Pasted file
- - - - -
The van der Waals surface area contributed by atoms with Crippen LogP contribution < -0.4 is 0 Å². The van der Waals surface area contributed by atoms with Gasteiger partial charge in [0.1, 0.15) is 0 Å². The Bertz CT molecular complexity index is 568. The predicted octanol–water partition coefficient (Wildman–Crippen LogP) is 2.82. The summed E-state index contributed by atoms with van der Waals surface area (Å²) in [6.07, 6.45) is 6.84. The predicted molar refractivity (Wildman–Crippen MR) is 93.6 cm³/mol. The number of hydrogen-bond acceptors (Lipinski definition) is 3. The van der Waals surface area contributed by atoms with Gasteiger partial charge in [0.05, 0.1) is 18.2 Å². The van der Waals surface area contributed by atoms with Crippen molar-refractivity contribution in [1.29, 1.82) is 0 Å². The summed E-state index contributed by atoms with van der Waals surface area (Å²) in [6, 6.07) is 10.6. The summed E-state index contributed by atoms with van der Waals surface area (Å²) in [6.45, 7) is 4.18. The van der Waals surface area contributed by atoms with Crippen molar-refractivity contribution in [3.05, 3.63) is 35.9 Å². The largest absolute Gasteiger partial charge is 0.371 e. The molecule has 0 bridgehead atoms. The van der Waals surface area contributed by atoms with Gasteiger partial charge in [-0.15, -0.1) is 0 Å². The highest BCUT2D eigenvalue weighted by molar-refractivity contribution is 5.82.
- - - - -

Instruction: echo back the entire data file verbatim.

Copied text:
The van der Waals surface area contributed by atoms with Crippen LogP contribution < -0.4 is 0 Å². The van der Waals surface area contributed by atoms with Gasteiger partial charge in [0.1, 0.15) is 0 Å². The Bertz CT molecular complexity index is 568. The predicted octanol–water partition coefficient (Wildman–Crippen LogP) is 2.82. The summed E-state index contributed by atoms with van der Waals surface area (Å²) in [6.07, 6.45) is 6.84. The predicted molar refractivity (Wildman–Crippen MR) is 93.6 cm³/mol. The number of hydrogen-bond acceptors (Lipinski definition) is 3. The van der Waals surface area contributed by atoms with Gasteiger partial charge in [0.05, 0.1) is 18.2 Å². The van der Waals surface area contributed by atoms with Crippen molar-refractivity contribution in [1.29, 1.82) is 0 Å². The summed E-state index contributed by atoms with van der Waals surface area (Å²) in [6, 6.07) is 10.6. The summed E-state index contributed by atoms with van der Waals surface area (Å²) in [6.45, 7) is 4.18. The van der Waals surface area contributed by atoms with Crippen molar-refractivity contribution in [3.05, 3.63) is 35.9 Å². The largest absolute Gasteiger partial charge is 0.371 e. The molecule has 0 bridgehead atoms. The van der Waals surface area contributed by atoms with Gasteiger partial charge in [-0.15, -0.1) is 0 Å². The highest BCUT2D eigenvalue weighted by molar-refractivity contribution is 5.82.